Every year, thousands of people pass through the Northwest Immigration Detention Center in Tacoma, WA, one of the largest in the country.

There is a great need for care, community, and spiritual freedom for detained immigrants 

Immigrations and Customs Enforcement detains people at the Detention Center for many reasons: sometimes they crossed borders without permission, sometimes they have committed a crime while in the US on a visa, and often their immigration status documentation contains errors or expires. Detainees are sent to this facility from all over the country. Some stay in the center for only a few weeks, others up to several years. Some have been living in the US for years or even decades, and many are separated from families on the outside.

Inside Services

Volunteers from World Relief and local churches visit men and women at the Immigration Detention Center in Tacoma every Saturday and Sunday to coordinate services--listening, talking and praying with detainees eager for visitors. During one of 8 weekend services, detainees attend a time of worship and Bible study with a team of volunteers who help to interpret in various languages including Spanish, Russian, Mandarin and many others. 

To volunteer at weekly services inside the Detention Center, fill out a volunteer application and contact Pastor Habtom Ghebru at hghebru@wr.org

Window Visit and Correspondence 

Volunteers from local churches are trained to pray for and encourage fellow believers during their time in detention. They meet with or write letters to detainees to encourage them in their spiritual journey, and walk through the detention experience with them.

To schedule a volunteer training with your church or small group, or to find a training near you, fill out a volunteer application and contact Jose-Luis Bonilla at (253) 344-6732 or jbonilla@wr.org

Post-Release Services

Volunteers serve at the "Welcome Center" receiving released detainees and helping them navigate the next steps on their journey after being let out of the Immigration Detention Center.  This involves; assisting detainees contacting family and friends, guidance for travel to a next destination, navigation to host homes and temporary housing, physical supplies of food, backpacks and clothing.

To schedule a volunteer training with your church or small group, or to find a training near you, fill out a volunteer application and contact Stephanie Murray at (253) 344-6732 or smurray@wr.org

Host Homes

Volunteers host recently released detainees in their homes for 1 to 3 days while they navigate their transportation to a destination outside the Seattle-Tacoma metro area. Volunteers often help these detainees, and their family across the country, understand how to purchase more affordable tickets, and navigate SeaTac airport.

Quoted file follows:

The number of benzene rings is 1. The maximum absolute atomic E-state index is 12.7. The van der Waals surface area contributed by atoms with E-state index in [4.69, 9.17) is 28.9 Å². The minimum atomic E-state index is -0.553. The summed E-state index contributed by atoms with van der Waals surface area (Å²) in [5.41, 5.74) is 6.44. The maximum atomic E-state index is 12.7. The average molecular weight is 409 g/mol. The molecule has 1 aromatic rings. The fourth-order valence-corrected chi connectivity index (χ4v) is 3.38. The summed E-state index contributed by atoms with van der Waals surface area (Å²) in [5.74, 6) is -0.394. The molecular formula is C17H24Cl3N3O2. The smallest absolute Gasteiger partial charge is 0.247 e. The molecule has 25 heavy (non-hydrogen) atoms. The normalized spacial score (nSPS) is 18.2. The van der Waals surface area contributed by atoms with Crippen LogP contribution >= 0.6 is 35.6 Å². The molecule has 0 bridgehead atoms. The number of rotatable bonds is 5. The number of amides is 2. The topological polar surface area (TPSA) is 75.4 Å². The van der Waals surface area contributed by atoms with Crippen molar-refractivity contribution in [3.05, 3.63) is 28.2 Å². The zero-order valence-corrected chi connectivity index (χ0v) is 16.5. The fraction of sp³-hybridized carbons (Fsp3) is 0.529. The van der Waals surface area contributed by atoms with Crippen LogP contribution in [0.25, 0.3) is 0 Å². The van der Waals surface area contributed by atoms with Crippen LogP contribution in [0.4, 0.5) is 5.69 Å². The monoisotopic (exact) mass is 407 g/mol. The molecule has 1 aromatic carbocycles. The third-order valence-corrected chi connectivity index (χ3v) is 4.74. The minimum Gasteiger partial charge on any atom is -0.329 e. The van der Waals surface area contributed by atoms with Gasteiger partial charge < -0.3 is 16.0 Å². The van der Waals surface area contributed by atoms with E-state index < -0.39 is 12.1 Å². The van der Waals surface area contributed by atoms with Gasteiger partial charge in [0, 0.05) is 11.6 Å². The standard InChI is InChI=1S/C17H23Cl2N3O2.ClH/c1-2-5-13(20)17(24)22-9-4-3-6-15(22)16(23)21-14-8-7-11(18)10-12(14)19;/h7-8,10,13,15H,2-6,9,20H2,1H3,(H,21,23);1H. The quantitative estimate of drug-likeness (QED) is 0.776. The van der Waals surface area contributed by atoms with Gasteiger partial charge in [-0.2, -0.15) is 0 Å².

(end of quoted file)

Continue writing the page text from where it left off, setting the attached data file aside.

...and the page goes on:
To schedule a volunteer training with your church or small group, or to find a training near you, fill out a volunteer application and contact Stephanie Murray at (253) 277-1121or smurray@wr.org 

Travel Assistance

Volunteers come alongside immigrants leaving the Northwest Immigration Detention Center. They assist the newly released detainee by transporting him/her to a designated location. This on call, taxi type service helps to fulfill a practical need while welcoming people back into our community. To assist in this way please contact Stephanie Murray at (253) 277-1121or smurray@wr.org 

Post-Deportation Assistance

World Relief staff and partners help detainees plan for their deportation back to their country of origin.  This involves connection for the detainee back to a local area with a welcoming faith community and connection social services.  This is important for many detainees are returning to places they left as children, or haven't been back to in decades.  Detainees are also given backpacks, clothing and travel supplies as available.

To assist in providing resources and connections, please contact Jose-Luis Bonilla at (253) 344-6732 or jbonilla@wr.org

To more effectively minister to immigrant detainees, World Relief envisions:

  • A Bible and study materials for each detainee who requests them

  • A large, diverse group of volunteers to visit and meet the needs of detainees during their time in detention and after they exit detention 

  • Local churches and communities educated about immigration issues and how they can advocate for the needs of detainees and their families